• ($50) Preservation Hall Jazz Band @ The McKittrick Hotel

Tuesday, July 9, 2013

  • ($15) Boogie Back Tuesdays with  Q-Tip @ Cielo
  • ($25-$100) Unity Tour 2013: 311 with Cypress Hill and G. Love & Special Sauce @ PNC Bank Arts Center – Holmdel, NJ
  • ($50) Preservation Hall Jazz Band @ The McKittrick Hotel

Wednesday, July 10, 2013

  • LOWDOWN HUDSON BLUES FESTIVAL
    • (FREE!!) B.B. King @ Brookefield Place Plaza
  • (FREE!!) Caravan of Thieves @ Parker Press Park – Woodbridge, NJ
  • ($20) The Skatalites @ Mexicali Live – Teaneck, NJ
  • ($35-$120) Cyndi Lauper @ Beacon Theatre
  • ($35-$55) Suzanne Vega – Summer Residency (w/ Full Band) @ City Winery
  • ($50) Preservation Hall Jazz Band @ The McKittrick Hotel
  • ($60) Ledisi @ Luxury Infinity Yacht
  • ($60-$75) Phish @ PNC Bank Arts Center – Holmdel, NJ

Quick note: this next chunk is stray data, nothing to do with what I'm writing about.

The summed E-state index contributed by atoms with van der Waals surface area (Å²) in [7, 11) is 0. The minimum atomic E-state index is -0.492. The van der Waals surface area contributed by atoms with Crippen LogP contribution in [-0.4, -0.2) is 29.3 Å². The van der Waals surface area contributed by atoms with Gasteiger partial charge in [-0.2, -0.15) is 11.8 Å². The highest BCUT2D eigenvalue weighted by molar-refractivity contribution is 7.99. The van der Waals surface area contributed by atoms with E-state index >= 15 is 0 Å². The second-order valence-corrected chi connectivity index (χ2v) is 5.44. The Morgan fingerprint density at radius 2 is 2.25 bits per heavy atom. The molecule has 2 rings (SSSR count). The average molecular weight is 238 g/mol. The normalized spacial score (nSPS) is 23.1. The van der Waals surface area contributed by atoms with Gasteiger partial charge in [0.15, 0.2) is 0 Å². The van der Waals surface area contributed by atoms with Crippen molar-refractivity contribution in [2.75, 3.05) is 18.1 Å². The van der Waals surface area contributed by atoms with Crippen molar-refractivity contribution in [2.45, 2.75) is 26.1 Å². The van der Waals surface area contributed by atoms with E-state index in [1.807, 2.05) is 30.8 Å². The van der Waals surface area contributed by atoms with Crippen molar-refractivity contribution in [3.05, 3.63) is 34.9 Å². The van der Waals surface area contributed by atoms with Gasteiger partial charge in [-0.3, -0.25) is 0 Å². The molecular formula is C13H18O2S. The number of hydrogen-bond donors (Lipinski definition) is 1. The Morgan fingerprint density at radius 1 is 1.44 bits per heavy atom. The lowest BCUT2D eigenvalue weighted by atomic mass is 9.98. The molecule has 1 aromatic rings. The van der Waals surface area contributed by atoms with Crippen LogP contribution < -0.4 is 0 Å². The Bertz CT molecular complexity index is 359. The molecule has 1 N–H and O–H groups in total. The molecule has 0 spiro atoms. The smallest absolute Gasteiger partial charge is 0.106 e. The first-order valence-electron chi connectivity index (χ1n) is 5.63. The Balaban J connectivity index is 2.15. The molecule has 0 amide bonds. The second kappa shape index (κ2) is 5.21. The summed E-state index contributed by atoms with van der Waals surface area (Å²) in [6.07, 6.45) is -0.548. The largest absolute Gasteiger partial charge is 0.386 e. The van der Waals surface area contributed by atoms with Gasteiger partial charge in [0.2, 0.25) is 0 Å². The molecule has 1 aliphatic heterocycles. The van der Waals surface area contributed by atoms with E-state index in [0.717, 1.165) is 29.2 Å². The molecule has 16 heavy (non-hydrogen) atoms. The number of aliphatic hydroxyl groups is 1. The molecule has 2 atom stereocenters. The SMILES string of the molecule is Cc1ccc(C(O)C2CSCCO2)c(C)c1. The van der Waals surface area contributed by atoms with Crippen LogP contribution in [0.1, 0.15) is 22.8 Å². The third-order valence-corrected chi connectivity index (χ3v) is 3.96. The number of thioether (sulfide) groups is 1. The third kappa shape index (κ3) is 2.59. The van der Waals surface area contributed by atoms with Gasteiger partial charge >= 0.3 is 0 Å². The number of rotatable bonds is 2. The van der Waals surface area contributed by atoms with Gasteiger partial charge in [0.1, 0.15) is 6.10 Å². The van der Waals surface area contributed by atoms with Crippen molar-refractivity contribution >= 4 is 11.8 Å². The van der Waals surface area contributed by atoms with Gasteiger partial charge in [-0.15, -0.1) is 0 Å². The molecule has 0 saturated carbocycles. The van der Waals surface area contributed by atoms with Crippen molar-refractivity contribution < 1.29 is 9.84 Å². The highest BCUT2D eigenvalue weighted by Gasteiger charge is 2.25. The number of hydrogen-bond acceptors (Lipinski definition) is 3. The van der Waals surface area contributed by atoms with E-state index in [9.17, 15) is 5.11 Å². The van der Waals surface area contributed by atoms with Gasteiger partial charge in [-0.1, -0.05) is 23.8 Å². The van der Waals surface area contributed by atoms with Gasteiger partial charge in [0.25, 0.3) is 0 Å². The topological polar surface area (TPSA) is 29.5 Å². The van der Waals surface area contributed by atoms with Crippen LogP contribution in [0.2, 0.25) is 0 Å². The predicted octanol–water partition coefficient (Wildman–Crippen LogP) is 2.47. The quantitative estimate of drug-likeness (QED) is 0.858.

Thursday, July 11, 2013

  • LOWDOWN HUDSON BLUES FESTIVAL
    • (FREE!!) Los Lobos @ Brookefield Place Plaza
  • (FREE!!) TAUK July Residency @ Spike Hill
  • ($5-$8) DJ ?uestlove Presents Bowl Train @ Brooklyn Bowl (late night set)
  • ($10) Q-Tip @ Stage 48
  • ($15-$20) Carbon Leaf @ City Winery
  • ($15-$20) Reggie Watts @ Mercury Lounge
  • ($22-$26) Buckwheat Zydeco @ B.B. Kings Blues Club
  • ($25-$35)  Sly & Robbie @ Irving Plaza powered by Klipsch
  • ($40-$105) Furthur w/ Phil Lesh @ Barclays Center
  • ($42-$53) Belle and Sebastian @ Prospect Park Bandshell
  • ($50) Preservation Hall Jazz Band @ The McKittrick Hotel

Friday, July 12, 2013

  • (FREE!!) Cheap Trick @ Seaside Summer Concert Series
  • ($18-$20) Rachael Yamagata @ Maxwell’s – Hoboken, NJ
  • ($35-$75) Cyndi Lauper @ The Capitol Theatre – Port Chester, NY
  • ($40-$105) Furthur @ PNC Bank Arts Center – Holmdel, NJ
  • ($50) Preservation Hall Jazz Band @ The McKittrick Hotel
  • ($60-$75) Phish @ Nikon at Jones Beach Theatre – Wantagh, NY